- Releasing. Releasing employees might be necessary in some companies, particularly those in industries that are not growing very rapidly and in which automation can substitute for labor in a significant way. Often, this strategy can be accomplished by reducing or freezing new hiring while allowing normal attrition and retirement to proceed or by reducing the work hours of some employees.
Skill shift: Automation and the future of the workforce
For now, many companies tend to think in isolation about their retraining programs. For example, in our survey, only 37 percent of respondents considered it important to build partnerships with educational institutions for effective retraining, compared with 47 percent who planned to perform retraining internally. At the same time, a range of higher-education institutions and other experts have called for universities, colleges, and other educators to play a more active role in filling the needs of the labor market, including by increasing data-science and other high-tech courses.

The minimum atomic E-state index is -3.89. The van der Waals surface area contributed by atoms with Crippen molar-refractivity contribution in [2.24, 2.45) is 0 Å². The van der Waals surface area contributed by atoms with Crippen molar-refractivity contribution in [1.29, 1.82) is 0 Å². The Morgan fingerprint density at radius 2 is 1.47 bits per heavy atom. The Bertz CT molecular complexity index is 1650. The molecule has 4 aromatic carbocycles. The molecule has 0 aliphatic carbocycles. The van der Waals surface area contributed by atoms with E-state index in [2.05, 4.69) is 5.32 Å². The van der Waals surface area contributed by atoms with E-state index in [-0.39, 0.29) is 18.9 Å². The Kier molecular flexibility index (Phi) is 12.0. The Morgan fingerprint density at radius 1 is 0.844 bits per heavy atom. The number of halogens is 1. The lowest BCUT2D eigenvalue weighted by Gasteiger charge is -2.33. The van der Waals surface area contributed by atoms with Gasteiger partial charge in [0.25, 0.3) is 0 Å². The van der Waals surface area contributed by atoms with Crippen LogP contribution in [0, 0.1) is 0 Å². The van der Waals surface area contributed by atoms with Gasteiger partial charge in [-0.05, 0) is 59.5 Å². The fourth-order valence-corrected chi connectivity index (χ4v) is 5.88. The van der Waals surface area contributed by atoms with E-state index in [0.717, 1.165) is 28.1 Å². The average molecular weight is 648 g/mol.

Industry associations and organized labor
Working together as social partners, associations and unions have traditionally played central roles in training efforts in several European countries. Both sets of stakeholders have potentially significant roles to play in addressing shortages of certain skills and retraining in the automation era.